39 must-have tools and apps for freelance designers

39 must-have tools and apps for freelance designers

From time management to billing to collaboration, these are the tools you need to succeed as a freelancer designer.

39 must-have tools and apps for freelance designers

From time management to billing to collaboration, these are the tools you need to succeed as a freelancer designer.

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Written by
Mat Vogels
Mat Vogels
Mat Vogels
Mat Vogels

The freelancer’s life comes with more ups and downs than your average roller coaster. These tools will help you manage it all — with a modicum of screaming.

Best time-management tools

As a freelancer, time’s your most valuable asset. So a toolset that makes managing and tracking your time easy is crucial.

In “4 time management tools for teams and designers,” we discussed how different time management tools can solve different problems, and how these tools can make you a better freelancer and designer. The tools below will help you accomplish both.


Timely is a scheduling and time-tracking tool. It lets you plan your weeks in advance, plus track time (and hourly rates) for your current projects. I always turn to Timely for ongoing projects that require time-tracking, in part because it gives me a better sense of where I spent my time in previous weeks. 


One of the most reliable time-tracking tools I’ve found is Harvest. The easy-to-use UI lets you send invoices to clients right from the app. But one of its biggest advantages is its integrations with popular apps like Asana, Trello, Basecamp, QuickBooks, and more.

Of course, with Webflow you can bill your clients automatically with Client Billing, lessening the need for another tool like this.


Though a little too simple for my taste, Toggl is one of the simplest time-trackers around. If you don’t want to bother with too much setup, or just need an easy-to-access timer, this might be your tool.


Where other time-tracking tools can feel too focused, Freelancy strives to be the all-in-one tool for freelancers, with time-tracking, project management, and invoicing all in one app. 

Best finance and tax tools

Just like any other business, freelancers have to track their income, cash flow, and prepare their taxes (quarterly!) — all without the help of a friendly HR department.

Luckily, you’ll find plenty of tools to help you manage your finances, bill clients, and easily keep up with your taxes. While some of these tools work beautifully together, and others are just for billing and/or taxes, any of them can make managing your money much easier!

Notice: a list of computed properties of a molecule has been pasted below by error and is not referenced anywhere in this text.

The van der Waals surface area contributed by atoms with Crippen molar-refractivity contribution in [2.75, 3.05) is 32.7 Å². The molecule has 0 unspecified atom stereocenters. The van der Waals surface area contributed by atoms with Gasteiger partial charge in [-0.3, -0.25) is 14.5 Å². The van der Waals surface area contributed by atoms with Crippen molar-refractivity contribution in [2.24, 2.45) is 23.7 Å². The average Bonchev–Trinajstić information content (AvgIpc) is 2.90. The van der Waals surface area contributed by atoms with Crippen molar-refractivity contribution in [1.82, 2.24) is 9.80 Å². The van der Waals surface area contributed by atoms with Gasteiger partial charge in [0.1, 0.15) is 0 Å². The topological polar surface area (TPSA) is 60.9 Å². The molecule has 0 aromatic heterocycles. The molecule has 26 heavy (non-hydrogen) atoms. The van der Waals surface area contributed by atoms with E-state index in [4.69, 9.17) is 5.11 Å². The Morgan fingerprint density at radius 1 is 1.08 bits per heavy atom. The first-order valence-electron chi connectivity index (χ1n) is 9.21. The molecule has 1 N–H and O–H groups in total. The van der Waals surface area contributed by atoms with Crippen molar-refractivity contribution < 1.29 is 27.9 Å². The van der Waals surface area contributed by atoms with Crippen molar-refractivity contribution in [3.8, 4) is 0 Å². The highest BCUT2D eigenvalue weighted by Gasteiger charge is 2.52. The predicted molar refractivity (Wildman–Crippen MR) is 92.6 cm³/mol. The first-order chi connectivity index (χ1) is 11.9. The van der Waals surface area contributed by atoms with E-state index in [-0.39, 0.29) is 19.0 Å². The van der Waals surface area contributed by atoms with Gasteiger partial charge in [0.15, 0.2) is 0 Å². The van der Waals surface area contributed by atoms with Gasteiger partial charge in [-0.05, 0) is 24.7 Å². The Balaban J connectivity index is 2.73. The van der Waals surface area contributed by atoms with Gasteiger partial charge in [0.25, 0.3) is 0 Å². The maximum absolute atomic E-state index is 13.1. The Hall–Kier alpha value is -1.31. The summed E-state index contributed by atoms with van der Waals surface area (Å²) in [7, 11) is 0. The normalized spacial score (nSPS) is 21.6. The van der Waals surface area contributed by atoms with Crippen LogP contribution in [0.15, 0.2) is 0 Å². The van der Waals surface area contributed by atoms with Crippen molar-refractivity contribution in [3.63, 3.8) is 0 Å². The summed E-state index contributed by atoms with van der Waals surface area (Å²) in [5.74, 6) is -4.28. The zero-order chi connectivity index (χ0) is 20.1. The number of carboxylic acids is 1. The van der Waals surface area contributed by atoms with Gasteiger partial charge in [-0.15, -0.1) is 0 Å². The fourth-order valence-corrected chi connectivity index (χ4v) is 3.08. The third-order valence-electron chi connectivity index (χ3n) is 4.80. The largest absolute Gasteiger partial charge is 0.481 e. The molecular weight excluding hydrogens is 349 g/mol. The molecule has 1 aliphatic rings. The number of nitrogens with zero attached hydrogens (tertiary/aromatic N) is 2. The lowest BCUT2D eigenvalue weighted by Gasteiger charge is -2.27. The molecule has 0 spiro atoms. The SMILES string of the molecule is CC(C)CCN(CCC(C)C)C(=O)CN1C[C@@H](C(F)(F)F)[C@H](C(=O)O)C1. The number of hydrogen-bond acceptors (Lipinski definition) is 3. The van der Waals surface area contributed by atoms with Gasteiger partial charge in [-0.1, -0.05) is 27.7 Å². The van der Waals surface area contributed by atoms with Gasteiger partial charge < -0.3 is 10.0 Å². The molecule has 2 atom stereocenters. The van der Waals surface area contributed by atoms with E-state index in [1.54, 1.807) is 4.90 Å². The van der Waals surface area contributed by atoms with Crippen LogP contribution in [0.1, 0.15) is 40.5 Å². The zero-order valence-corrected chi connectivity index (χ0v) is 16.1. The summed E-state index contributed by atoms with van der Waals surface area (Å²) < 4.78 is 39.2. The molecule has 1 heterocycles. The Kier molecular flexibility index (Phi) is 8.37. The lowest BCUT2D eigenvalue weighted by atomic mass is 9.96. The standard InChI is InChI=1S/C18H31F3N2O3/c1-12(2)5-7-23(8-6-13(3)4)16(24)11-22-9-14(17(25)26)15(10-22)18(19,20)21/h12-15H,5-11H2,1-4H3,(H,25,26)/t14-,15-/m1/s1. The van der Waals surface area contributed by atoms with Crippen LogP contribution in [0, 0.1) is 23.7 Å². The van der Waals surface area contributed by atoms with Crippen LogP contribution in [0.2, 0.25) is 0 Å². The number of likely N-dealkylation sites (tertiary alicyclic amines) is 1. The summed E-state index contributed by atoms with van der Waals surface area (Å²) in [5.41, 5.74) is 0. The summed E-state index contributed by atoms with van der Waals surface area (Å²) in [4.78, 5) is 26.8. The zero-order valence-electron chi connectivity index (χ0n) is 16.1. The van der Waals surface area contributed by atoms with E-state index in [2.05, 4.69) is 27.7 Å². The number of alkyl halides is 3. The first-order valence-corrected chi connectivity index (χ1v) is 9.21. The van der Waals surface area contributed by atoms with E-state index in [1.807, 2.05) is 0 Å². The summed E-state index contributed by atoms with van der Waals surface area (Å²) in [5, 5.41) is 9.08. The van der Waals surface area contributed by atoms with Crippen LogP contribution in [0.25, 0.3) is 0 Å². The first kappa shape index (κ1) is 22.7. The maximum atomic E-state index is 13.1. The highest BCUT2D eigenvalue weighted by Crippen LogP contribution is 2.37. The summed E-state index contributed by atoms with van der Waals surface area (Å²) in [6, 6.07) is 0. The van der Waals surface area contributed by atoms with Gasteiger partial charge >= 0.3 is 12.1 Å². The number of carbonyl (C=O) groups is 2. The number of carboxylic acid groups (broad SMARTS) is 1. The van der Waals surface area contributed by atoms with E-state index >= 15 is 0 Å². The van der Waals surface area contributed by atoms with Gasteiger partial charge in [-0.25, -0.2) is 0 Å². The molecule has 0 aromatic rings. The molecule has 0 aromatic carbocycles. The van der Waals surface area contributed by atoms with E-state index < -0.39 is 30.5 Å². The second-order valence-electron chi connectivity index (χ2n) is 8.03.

QuickBooks Self Employed

A personal favorite — and the one I rely on most come tax time — is QuickBooks Self-Employed. It lets you not only easily track income and expenses by connecting directly to your bank accounts, but also makes it incredibly easy to stay on top of quarterly taxes. 


Another personal favorite, and how I typically collect payment from clients, Square makes it easy to create, send, and collect payments both in person and online with a credit or debit card. There are more robust tools to manage your income, but few that make it so simple for clients to pay you (always the hardest part).


Another long-time favorite, PayPal lets you collect payments in just about any way (in person, by credit card, via ACH, or with PayPal Credit). PayPal’s less-than-stellar user experience design has proven the only reason I choose other platforms. (with Stripe) may be fairly new to the invoice game, but it’s an incredibly easy invoice generator that you can link to your Stripe account to collect payments. I’d argue that there’s no simpler or better-designed invoicing tool on the web, so if you already rely on Stripe, it may be a clear winner.


While the above tools make collecting payments easy, FreshBooks does a whole lot more. This full suite of accounting tools lets you manage every aspect of freelancer finance. Collect payments, manage expenses (including payments to other employees), and track time all in one place. With all that in one place, it’s sole drawback may be that it’s more than what most  freelancers need.


If your work involves lots of travel, business purchases, or a lot of expense tracking, then Expensify could be your go-to. Expensify makes it easy to track all sorts of expenses, and bring that data into 3rd-party services like QuickBooks for easy reporting come tax time.


The most stressful part of freelancing is keeping on top of cashflow and planning future projects. Cushion is a great tool for projecting future income, seeing where you have cash gaps (so you can schedule new projects), and managing projects to minimize overlap. 


Though most people use Mint for personal money management, it works just as well for managing businesses expenses. See where you’re spending, what you’re saving, and set savings goals all in the app.